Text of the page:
Batista-Arteaga et al (2012) reports on a cat with atresia of the cervix and secondary mucometra.

Brookshire et al (2017) reported on two cases where one cat was pregnant and the other had renal agenesis on the same side.

Souther et al (2019) reported on a cat with an absence of the cervix and cranial vagina. There was a bulbous dilation of the cranial uterine body.

Histologically, there will be nothing to see in those cases where there is no tissue. Most have a thin strip of smooth muscle likely the external smooth muscle layer that is present in the mesometrium. No distinct myometrium and endometrium is present.

 

DSD fel segmental aplasia 01

Figure : Segmental aplasia of uterine horn and body. There is only a thin cord of issue instead of one uterine horn and body. The remaining horn is distended with hydrometra.

DSD fel segmental aplasia 02

Figure : Segmental aplasia of uterine horn. The remaining tissue is a cord of mesometrium with smooth muscle.

 

Batista-Arteaga M, Santana M, Espinosa-de-los-Monteros A, De´niz S, Alamo D, Herra´ ez P. Exuberant Mucometra Associated with Atresia of the Cervix in a Queen. Reprod Dom Anim 2012, 47: e71–e74

Brookshire WC, Shivley J, Woodruff K, Cooley J. Uterus unicornis and pregnancy in two feline littermates. JFMS Open Rep. 2017; 3: 1-5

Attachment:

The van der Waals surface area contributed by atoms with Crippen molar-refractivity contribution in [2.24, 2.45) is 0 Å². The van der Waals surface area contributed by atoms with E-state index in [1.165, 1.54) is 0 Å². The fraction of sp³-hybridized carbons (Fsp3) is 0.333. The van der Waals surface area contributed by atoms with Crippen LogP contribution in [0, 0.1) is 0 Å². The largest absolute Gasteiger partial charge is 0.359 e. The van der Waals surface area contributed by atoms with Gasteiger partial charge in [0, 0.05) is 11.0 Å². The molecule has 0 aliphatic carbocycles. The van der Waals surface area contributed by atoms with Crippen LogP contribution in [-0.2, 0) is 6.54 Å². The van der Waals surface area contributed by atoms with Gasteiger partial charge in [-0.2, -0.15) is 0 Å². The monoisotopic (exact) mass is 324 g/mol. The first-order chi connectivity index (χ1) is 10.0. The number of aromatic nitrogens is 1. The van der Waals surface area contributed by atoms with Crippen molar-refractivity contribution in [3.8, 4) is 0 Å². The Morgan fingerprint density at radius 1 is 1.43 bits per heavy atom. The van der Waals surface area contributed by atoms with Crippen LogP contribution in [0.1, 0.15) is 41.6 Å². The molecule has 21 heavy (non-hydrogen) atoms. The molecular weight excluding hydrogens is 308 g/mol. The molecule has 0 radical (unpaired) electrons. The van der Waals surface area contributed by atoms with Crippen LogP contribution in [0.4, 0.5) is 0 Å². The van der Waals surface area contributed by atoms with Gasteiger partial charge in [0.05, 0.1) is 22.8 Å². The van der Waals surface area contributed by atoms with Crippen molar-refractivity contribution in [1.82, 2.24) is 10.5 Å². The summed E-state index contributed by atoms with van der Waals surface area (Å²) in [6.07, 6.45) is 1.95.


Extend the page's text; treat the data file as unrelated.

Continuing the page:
Marcella KL, Ramirez M, Hammerslag KL. Segmental aplasia of the uterine horn in a cat. J Am Vet Med Assoc. 1985; 186: 179-181.

McEntee K. Reproductive Pathology of Domestic Mammals. Academic Press 1990 p 120-121, 196.

McIntyre RL, Levy JK, Roberts JF, Reep RL. Developmental uterine anomalies in cats and dogs undergoing elective ovariohysterectomy. J Amer Vet Medl Assoc 2010, 237 (5): 542-546.

Memon MA, Schelling SH. Non-patent left uterine horn and segmental aplasia of the right uterine horn in an infertile cat. Vet Rec 1992; 131: 266-267.

Souther S, Baik NJ, Clapp K, Nappier M, Sponenberg DP, Cecere J. A Case of Segmental Aplasia of the Uterus, Cervix, and Cranial Vagina in a Cat. Front Vet Sci. 2019; 6: 145.

 

 

Immotile cilia (cilia dyskinesia)

There are isolated reports of immotile cilia syndrome (cilia dyskinesia) of cats with involvement of the uterine tube (Roperto et al 1996). One would not expect any lesions to in the uterine tube of affected cats.

Roperto F, Brunetti A, Saviano L, Galati P. (1996) Morphologic alterations in the cilia of a cat. Vet Pathol. 33(4):460-462.

 

Embryonic remnants and duplications (mesonephric and paramesonephric ducts)

The most common location for these are in the mesometrium dorsal to the uterus. The usual manifestation is a cord that runs parallel with the uterus for its entire length.

DSD fel XX ovarian 05

Figure : Remnant of embryonic duct. The tubular structure is in the mesometrium and runs parallel with the uterus (lower cord with suture).

DSD fel XX ovarian 02

DSD fel XX ovarian 01

Figure : Remnant of embryonic duct. The duct is located in the mesometrium above the uterus.